Winter in the Northern Rockies is synonymous with snow, ice, and abundant recreational opportunities. Whether you are a die-hard winter runner, or spend your free time skiing or snowboarding, strength training should be included in your winter training routine. But what are the best exercises to build the strength runners need to perform and avoid injuries? Are squats and clamshells all I need to do to stay strong for running?
Improper technique will significantly reduce the effectiveness of any strength training program. Rather than surfing the web for the best 4-5 strengthening exercises for runners, focus on isolating the proper muscle(s) without compensations. It is important to strengthen the primary muscle responsible for proper joint stability and movement rather than the muscle(s) responsible for a compensatory movement pattern. Our body moves through a series of movement patterns which we learn at a young age when our muscular and nervous systems are malleable. Factors such as deconditioning, repetitive motion, injury, illness, & excessive sitting contribute to the formation of altered movement patterns. These altered movement patterns are not noticeable until muscle tightness and/or pain results. The key to effectively treating overuse injuries lies in addressing the altered movement pattern in question.
For example, the importance of the gluteus maximus and gluteus medius muscles in efficient running and injury prevention is well known to runners. Isolating the gluteal muscles during a simple quadruped (on hands and knees) hip extension exercise can be very challenging. The altered movement pattern which interferes with proper gluteal-driven hip extension include the lumbar erector spinae muscle (low back), the hamstring, muscle, and the adductor muscle (inner thigh). For example, true hip extension should be initiated by the gluteus maximus, with secondary assistance from the erector spinae and hamstring. Postural compensations due to weak lower abdominals and tight hip flexors (often synonymous with excessive sitting), exacerbate the altered movement pattern associated with hip extension. A trained physical therapist will explain how your body may be compensating for an underlying weakness in order to make your strength training workouts an effective and efficient use of your time.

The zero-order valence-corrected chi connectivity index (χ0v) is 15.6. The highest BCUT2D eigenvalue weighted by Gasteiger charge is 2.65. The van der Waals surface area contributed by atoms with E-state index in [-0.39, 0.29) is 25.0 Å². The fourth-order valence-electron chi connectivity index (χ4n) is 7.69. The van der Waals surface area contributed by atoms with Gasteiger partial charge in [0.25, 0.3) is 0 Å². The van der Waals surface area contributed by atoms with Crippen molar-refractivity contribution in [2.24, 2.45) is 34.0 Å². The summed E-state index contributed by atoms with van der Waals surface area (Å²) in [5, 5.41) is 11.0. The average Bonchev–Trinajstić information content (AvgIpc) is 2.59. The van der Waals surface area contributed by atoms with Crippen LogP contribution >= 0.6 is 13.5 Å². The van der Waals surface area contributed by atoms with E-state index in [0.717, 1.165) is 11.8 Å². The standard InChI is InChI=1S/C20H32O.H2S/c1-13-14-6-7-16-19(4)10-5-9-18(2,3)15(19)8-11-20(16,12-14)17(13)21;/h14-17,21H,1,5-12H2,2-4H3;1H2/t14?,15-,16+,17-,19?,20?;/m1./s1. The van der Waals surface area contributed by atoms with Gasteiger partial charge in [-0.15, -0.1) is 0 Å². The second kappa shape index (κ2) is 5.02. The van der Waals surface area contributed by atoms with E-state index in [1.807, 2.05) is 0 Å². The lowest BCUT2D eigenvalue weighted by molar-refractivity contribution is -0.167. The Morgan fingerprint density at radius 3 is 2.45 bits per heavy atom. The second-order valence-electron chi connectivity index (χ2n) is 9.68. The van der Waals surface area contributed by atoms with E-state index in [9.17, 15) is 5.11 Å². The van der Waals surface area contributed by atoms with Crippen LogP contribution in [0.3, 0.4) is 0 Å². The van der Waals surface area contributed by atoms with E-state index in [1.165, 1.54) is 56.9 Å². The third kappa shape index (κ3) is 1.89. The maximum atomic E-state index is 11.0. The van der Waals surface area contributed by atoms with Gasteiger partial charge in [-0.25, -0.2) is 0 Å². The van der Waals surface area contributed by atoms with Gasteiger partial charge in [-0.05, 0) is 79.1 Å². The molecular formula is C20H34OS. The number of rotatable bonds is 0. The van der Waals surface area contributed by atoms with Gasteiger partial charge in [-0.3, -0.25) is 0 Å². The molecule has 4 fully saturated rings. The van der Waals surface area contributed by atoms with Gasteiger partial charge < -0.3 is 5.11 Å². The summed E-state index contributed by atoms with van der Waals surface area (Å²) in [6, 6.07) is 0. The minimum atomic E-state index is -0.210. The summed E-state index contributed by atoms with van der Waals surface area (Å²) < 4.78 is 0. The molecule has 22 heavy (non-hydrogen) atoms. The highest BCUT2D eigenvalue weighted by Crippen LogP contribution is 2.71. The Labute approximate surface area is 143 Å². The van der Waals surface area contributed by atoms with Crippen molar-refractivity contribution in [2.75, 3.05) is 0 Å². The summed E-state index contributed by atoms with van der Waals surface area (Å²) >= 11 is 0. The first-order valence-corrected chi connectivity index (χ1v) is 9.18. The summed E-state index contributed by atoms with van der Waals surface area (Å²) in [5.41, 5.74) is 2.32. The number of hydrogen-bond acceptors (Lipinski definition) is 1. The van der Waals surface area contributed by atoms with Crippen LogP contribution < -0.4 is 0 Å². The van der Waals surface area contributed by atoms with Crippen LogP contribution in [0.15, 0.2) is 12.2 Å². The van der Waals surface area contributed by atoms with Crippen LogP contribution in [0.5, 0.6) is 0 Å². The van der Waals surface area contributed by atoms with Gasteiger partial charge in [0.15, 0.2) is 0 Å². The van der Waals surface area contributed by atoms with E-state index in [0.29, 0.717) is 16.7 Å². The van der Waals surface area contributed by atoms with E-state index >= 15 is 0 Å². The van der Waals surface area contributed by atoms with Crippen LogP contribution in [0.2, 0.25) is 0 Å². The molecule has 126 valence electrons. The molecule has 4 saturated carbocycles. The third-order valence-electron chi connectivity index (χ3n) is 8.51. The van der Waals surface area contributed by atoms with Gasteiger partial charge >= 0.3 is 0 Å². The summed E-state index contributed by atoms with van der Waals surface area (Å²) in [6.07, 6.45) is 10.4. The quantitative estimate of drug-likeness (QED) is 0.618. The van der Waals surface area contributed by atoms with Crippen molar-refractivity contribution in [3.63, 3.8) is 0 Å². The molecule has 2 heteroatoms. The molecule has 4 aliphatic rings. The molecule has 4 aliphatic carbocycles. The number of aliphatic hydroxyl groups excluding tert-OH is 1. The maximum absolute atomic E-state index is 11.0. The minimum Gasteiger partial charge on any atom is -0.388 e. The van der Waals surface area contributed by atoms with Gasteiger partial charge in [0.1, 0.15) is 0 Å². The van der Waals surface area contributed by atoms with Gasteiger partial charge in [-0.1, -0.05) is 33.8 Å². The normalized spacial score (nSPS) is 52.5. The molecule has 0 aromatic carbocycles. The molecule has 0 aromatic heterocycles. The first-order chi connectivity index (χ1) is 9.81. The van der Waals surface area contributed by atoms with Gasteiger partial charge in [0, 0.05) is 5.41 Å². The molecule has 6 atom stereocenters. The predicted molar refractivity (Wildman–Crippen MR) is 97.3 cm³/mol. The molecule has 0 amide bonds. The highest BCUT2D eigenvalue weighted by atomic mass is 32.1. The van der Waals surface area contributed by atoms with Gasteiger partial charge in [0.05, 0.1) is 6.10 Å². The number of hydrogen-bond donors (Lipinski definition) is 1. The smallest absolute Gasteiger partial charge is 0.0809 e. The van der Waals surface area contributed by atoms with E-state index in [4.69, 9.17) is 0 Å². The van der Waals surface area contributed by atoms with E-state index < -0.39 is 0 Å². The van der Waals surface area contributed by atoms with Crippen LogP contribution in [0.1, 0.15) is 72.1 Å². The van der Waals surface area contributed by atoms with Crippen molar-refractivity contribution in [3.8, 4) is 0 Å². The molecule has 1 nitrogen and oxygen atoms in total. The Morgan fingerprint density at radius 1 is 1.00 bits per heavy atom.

Understanding the function of the muscle you are trying to strengthen and possible compensatory movement patterns will increase the effectiveness of your strengthening exercise routine. Contact the functional movement specialists at Sapphire Physical Therapy for a movement analysis to find underlying compensations which may hinder strengthening. A physical therapist will develop a strength training program to your individual goals during the running off season.
John Fiore, PT
Sapphire Physical Therapy